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* = Presenting author

P496 Successful dose de-escalation to adalimumab 40mg every three weeks in patients with Crohn's disease

Ferrante M.*1, Van Steenbergen S.1, Bian S.2, Ballet V.1, Vermeire S.1, Van Assche G.1, Gils A.2

1University Hospitals Leuven, Department of Gastroenterology and Hepatology, Leuven, Belgium 2KU Leuven, Laboratory for Therapeutic and Diagnostic Antibodies, Leuven, Belgium

Background

Data on de-escalation of adalimumab (ADM) therapy in patients with Crohn's disease (CD) in clinical remission are scarce. However, dose de-escalation may not only have beneficial economic consequences, it might also decrease adverse events (AE). In this retrospective study, the outcome of dose de-escalation to ADM 40 mg every three weeks (ETW) in patients with CD was studied.

Methods

Out of 703 patients treated with ADM for CD in a tertiary referral center, we selected all patients who had received maintenance therapy with ADM 40 mg ETW with serum levels (SL) available before and after dose de-escalation. A sex- and age-matched control group consisted of patients continuing ADM 40mg EOW. ADM SL were measured using RIDASCREEN® In addition, patient reported outcome (PRO2), C-reactive protein (CRP) and serum albumin were collected. Other baseline variables included disease behavior, disease location, smoking behavior, concomitant therapy, bodyweight, and body mass index. ROC curve analyses were performed to define cut off values for continuous variables. Mann-Whitney U, Wilcoxon Signed Rank test, and Cox regression were performed using SPSS 23.0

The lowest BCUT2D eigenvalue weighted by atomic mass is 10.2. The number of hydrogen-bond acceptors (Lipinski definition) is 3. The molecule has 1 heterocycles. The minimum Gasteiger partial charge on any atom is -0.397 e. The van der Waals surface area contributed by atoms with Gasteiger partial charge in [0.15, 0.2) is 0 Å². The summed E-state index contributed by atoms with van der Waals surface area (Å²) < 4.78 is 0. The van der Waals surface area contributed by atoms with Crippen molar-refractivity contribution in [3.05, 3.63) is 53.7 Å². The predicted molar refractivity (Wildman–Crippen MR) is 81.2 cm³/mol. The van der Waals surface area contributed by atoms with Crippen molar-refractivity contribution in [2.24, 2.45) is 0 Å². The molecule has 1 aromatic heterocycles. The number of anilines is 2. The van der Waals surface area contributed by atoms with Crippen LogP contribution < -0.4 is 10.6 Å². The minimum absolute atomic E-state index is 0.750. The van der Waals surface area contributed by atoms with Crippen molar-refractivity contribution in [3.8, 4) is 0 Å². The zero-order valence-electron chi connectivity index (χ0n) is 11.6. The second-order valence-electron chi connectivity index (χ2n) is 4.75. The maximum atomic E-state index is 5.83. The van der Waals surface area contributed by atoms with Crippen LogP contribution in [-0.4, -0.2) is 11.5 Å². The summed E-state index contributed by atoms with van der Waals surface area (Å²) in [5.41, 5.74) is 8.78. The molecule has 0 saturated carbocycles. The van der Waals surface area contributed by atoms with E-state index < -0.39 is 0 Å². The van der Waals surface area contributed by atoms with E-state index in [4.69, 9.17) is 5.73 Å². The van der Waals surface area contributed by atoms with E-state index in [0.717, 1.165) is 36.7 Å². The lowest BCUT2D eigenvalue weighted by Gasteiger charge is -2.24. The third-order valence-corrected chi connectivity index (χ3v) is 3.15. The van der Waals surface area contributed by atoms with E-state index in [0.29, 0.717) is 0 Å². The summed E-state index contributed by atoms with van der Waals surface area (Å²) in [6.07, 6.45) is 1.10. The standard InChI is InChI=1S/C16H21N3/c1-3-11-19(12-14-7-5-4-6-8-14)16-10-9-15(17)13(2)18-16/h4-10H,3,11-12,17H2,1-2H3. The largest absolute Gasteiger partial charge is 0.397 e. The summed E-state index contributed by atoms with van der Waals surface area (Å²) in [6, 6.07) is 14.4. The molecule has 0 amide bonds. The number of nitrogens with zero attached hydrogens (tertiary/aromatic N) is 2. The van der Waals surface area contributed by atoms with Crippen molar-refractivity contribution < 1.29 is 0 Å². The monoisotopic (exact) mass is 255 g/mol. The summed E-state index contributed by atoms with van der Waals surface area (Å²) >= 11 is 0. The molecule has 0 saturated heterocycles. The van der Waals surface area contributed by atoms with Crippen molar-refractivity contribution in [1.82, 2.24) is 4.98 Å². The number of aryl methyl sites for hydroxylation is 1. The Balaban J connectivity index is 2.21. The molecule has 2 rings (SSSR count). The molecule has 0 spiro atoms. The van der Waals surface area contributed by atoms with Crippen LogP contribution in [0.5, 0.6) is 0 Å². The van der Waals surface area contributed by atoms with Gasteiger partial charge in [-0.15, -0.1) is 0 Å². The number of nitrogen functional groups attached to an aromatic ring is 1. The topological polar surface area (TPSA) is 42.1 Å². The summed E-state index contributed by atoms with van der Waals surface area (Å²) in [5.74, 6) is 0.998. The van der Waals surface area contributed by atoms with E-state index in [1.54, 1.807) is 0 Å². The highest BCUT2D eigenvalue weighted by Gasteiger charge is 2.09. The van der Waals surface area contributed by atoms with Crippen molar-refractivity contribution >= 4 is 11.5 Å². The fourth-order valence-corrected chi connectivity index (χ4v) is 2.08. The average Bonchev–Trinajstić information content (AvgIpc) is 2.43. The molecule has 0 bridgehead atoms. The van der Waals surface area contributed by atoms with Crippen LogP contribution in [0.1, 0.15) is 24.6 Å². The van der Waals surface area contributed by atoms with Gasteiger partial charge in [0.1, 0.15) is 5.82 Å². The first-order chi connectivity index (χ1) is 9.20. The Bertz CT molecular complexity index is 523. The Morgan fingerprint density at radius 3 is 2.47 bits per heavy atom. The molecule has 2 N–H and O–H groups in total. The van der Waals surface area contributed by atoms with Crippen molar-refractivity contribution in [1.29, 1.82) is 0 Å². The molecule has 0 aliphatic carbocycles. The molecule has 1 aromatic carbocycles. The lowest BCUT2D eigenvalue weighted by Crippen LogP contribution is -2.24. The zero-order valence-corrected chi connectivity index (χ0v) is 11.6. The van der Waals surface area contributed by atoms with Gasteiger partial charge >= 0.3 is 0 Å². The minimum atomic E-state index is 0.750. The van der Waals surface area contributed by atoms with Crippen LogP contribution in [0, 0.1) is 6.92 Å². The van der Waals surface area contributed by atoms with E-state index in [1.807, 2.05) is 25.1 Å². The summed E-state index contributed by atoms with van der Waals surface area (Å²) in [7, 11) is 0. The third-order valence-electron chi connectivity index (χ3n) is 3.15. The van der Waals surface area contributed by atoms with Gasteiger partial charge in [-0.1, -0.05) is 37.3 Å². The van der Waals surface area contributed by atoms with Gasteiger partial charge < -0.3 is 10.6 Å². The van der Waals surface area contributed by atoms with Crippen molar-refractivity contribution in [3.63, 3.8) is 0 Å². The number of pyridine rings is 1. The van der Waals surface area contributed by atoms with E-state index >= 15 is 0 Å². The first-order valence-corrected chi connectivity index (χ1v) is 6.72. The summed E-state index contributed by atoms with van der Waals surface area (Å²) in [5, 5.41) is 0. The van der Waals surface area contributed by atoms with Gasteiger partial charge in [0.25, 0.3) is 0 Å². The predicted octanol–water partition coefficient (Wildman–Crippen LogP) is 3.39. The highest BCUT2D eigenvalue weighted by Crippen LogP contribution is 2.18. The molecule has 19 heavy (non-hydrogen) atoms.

Results

We identified 40 patients (11 male, median age 37 years) who dose de-escalated to ADM 40 mg ETW for ADM-related AE (n=1), ADM SL >7μg/mL (n=8), or both (n=31). Compared to the control population, ADM SL dropped significantly within four months, but without associated clinical or biochemical changes.

Table 1. Evolution of clinical and biochemical markers after dose de-escalation.

During a median follow-up of 24 months, 65% of patients maintained clinical response, but 35% needed dose escalation back to ADM 40mg EOW because of clinical relapse (n=8), ADM SL dropping to <4μg/mL (n=2), or both (n=4). CRP <3.5mg/L at dose de-escalation was independently associated with dose escalation free survival [Odds ratio 6.28 (95% CI 1.83–21.59), p=0.004]. We could not define a minimal ADM SL to consider or maintain dose de-escalation. In 53% of 32 patients with AE dose de-escalation was associated with a complete disappearance of AE after a median of 4 months (8/15 skin manifestation, 3/7 arthralgia, 5/7 frequent infectious episodes).

Conclusion

In this retrospective cohort analysis, 65% of patients were able to continue ADM therapy at a dose of 40 mg ETW for a median of 24 months. In half of the patients who experienced ADM related AE at baseline, the AE disappeared completely. Regardless of ADM serum levels, disease remission should be objectively assessed prior to dose de-escalation, since an elevated baseline CRP predicted clinical relapse and dose escalation back to 40mg EOW.